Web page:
British Virgin Islands

7 January 2019   Mountain Point to Benures Bay, BVI
After breakfast, we sailed down to the Baths, which is a section of coast line where hundreds of giant boulders are packed together, creating passageways and caves.  We had a look at anchoring in Spring Bay, but the sea bed looked to be all rock and rubble, so we picked up a Marine Park mooring.  The Baths is a “must-see” in all the cruising guides, so there were about 50 boats hanging on moorings and scores of dinghies full of expectant tourists flocking ashore.

We joined the throng and took our dinghy to the dinghy mooring line - there are so many people visit The Baths that the Park Authority has banned any dinghies from going closer than 50 metres from the shore.   This means that after tying up, we had a 50 metre swim to the beach.  The beach was packed with people enjoying themselves, but rather than opting for a Pina Colada at one of the bars, we chose to walk along the trail which weaves its way through the boulders and visits a couple of lovely beaches.

The Baths, BVI

We had a fun couple of hours ashore and then sailed across to Cooper Island to anchor in Haulover Bay, which is a spectacular spot next to some impressive cliffs.  We dropped the anchor at 18°22.52N 064°30.66W in 8 metres on good holding sand.  Unfortunately, there was a large swell hooking around the corner making us rock and roll, so after 30 minutes, we upped anchor and set off towards Tortola.

One of the great problems with the British Virgin Islands is that all the best anchorages are covered in moorings that cost between $25US and $35US per night.  We don’t intend to pay anything, so we headed for Buck Island, where we last anchored in 2012 and remember it being very pleasant.  We anchored at 18°25.53N 064°33.73W.  Unfortunately, it was also very rolly.  By this time, we had 3 hours of daylight left, so we immediately pulled up the anchor and headed for Peter Island six miles away.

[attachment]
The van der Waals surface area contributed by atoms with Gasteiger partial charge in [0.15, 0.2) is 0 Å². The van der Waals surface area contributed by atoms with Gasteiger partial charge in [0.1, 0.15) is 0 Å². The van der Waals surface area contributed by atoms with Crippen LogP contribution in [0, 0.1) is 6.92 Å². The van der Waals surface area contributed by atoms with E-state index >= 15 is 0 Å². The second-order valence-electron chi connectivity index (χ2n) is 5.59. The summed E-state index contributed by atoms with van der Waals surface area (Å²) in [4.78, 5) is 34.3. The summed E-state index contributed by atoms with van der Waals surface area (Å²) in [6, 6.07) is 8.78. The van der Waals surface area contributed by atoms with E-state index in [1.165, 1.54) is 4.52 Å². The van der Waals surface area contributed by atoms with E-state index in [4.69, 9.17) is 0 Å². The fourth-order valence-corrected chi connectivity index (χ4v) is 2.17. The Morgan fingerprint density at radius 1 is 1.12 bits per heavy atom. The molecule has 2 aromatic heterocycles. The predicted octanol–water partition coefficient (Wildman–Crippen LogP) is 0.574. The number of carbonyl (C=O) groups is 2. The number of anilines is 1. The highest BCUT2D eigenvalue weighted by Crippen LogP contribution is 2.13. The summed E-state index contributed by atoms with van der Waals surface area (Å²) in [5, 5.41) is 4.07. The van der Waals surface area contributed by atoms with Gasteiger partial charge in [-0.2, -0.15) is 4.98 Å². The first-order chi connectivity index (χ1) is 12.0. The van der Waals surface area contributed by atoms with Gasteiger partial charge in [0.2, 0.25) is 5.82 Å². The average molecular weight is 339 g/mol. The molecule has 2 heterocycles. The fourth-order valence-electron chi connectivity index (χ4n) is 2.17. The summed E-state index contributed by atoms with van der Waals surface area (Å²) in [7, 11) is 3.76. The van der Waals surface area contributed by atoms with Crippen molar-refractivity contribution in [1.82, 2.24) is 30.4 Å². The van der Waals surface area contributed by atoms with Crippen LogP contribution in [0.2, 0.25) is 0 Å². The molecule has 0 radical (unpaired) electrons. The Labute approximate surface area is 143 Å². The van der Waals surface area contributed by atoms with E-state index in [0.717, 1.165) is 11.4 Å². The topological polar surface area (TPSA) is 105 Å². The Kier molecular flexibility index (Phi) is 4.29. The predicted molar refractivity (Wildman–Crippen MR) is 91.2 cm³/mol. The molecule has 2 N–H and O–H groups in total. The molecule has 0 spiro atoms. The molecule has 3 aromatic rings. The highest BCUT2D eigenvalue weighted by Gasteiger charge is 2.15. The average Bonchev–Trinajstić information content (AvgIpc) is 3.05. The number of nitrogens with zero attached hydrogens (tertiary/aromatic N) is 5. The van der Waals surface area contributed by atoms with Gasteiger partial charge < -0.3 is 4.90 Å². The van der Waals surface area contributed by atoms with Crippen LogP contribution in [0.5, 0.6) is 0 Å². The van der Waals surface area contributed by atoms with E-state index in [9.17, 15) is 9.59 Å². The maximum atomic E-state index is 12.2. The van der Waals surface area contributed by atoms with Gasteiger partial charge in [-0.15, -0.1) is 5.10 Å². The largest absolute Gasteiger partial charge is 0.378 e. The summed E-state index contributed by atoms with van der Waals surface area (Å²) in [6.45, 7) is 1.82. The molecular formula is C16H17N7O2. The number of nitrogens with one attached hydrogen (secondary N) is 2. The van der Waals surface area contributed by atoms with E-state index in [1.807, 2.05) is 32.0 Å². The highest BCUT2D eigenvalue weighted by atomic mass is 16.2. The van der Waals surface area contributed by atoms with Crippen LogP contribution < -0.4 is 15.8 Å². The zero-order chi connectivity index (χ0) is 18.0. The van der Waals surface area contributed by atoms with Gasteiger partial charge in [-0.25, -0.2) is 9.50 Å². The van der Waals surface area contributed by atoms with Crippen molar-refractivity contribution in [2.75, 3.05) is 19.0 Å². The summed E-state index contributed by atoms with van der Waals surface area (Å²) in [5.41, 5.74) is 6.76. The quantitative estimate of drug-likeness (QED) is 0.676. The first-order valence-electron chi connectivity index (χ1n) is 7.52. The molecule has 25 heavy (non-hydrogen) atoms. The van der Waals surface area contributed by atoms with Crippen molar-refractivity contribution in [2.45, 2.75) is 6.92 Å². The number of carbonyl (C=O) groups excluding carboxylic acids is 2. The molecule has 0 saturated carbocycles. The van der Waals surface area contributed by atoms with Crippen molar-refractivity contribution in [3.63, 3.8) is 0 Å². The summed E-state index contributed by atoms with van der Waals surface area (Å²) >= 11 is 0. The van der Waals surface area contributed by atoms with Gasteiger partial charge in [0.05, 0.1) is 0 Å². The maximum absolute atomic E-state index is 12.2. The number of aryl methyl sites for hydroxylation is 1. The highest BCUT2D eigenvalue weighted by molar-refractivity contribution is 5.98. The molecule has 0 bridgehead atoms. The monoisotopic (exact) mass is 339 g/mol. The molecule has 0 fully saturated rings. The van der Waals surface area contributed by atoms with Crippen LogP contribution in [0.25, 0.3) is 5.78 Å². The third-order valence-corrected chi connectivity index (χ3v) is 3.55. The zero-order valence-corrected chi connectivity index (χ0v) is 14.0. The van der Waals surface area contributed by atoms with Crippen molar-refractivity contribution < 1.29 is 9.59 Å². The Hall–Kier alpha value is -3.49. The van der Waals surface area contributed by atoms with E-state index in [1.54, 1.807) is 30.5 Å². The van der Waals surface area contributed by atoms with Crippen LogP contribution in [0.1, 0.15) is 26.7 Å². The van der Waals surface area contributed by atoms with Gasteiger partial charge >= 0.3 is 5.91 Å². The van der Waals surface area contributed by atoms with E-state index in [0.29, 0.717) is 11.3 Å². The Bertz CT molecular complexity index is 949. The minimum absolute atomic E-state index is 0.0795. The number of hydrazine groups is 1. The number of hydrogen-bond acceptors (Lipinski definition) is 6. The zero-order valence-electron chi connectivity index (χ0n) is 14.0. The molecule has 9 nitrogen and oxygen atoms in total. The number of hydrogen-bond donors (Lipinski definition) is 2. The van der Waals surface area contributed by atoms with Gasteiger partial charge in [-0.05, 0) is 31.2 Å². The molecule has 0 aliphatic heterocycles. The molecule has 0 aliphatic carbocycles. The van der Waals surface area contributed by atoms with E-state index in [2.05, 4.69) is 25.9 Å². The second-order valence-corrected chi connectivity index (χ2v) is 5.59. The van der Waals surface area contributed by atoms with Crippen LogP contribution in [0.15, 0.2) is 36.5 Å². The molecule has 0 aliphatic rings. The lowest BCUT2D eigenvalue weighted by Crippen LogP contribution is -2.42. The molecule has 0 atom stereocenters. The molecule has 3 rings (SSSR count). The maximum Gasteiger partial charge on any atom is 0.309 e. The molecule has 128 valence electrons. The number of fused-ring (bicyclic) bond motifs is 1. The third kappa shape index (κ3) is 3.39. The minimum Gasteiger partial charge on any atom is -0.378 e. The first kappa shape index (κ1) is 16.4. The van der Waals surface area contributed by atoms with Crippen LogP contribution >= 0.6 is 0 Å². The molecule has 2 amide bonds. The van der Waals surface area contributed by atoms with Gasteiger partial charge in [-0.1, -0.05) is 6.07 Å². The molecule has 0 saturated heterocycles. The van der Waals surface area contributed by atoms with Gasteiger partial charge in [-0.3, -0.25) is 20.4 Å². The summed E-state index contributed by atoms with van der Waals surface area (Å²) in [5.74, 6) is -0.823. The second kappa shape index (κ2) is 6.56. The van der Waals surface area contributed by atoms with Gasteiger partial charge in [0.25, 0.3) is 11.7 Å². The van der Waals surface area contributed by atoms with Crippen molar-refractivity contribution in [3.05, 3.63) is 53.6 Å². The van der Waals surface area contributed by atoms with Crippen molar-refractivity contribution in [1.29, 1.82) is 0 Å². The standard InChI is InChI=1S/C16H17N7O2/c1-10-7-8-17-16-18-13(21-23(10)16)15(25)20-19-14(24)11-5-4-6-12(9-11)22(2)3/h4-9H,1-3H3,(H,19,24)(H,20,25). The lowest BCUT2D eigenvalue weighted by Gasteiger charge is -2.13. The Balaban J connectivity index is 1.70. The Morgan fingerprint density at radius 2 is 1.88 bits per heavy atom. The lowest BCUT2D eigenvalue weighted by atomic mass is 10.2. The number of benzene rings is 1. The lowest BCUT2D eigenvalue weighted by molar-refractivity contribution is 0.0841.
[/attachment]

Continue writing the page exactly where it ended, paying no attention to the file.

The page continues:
Key Cay was one of our favourite anchorages in 2012 and we had high hopes.  We arrived at 16:10 and anchored at 18°20.75N 064°35.82W in 6 metres of water over good sand.  Unfortunately, the swell was worse than the other two anchorages.  With less than 2 hours of light remaining, what were we to do? We could stay and roll our guts out all night or move again.

We pulled up the anchor with the intention of motoring back to Buck Island, which was the least rolly of the three anchorages, but then spotted that there weren’t many boats in Benures Bay on Norman Island.  As it was only a mile away, we scooted over and slammed the anchor down in the middle of the bay at 18°19.35N 064°36.33W in 13 metres of water.  I dumped 50 metres of chain out, it rumbled a bit, but held firm, which was good enough for us.  It’s a lovely peaceful anchorage, so exhausted, we cracked open a cold beer.

8 January 2019   Benures Bay, BVI
After our frenzy of anchorages yesterday, we decided to stop and chill out for a day.  Mid-morning, we nipped around the corner and picked up a dive mooring on “Spyglass Wall”.  We descended to 20 metres and headed east, following the bottom of the reef. When we had half tanks, we retraced our route at 12m.  

Haulover Bay, BVI

The visibility was very good although there were enough particles in the water to make photographing fish a challenge.  We saw about half a dozen large lobster and lots of fish.  There were a few varieties of Hamlets, so I concentrated on trying to photograph them – 

In the afternoon, we ran the dive compressor and the water maker and then chilled out.  It’s a very nice, peaceful anchorage away from the charter boats.

9 January 2019   Benures Bay to Haulover Bay, BVI
We motored upwind to have a look at the dive site for the RMS Rhone, but all moorings taken and the sea state was rough, so we carried onto Haulover Bay, dropping the anchor at 18 22.5259 N 064 30.6617 W in 7 metres of water on good holding sand.  Despite the light winds, a swell was still hooking around into the bay, so it was rolly, but we decided to tough it out.

After lunch, we took the dinghy across to the dive mooring for “Wreck Alley”.  We descended the mooring line and then headed west down the reef and across 50 metres of sand to two tug boat wrecks.  There was some big fish including a friendly Dog Snapper and a shy Reef Shark.

We looked around for five minutes and then swam north across a 100 sand patch to another two wrecks.  One was upside down and of little interest but the other one was very good with an interesting cargo hold and cabins.  Our friendly Dog Snapper had followed us over and was amusingly possessive, chasing away other fish when I was trying to photograph them.  The Reef Shark also came over and did a few close passes.

When we were down to 5 minutes of no decompression time, we returned to the reef and ascended to 12 metres for our return to the dive mooring.  It was a very, very nice dive – much better than the busy RMS Rhone.

Back on the boat we filled the dive tanks, ready for tomorrow.  We had a few rain squalls come through and unfortunately, the swell didn’t die down, so we had a very rolly evening.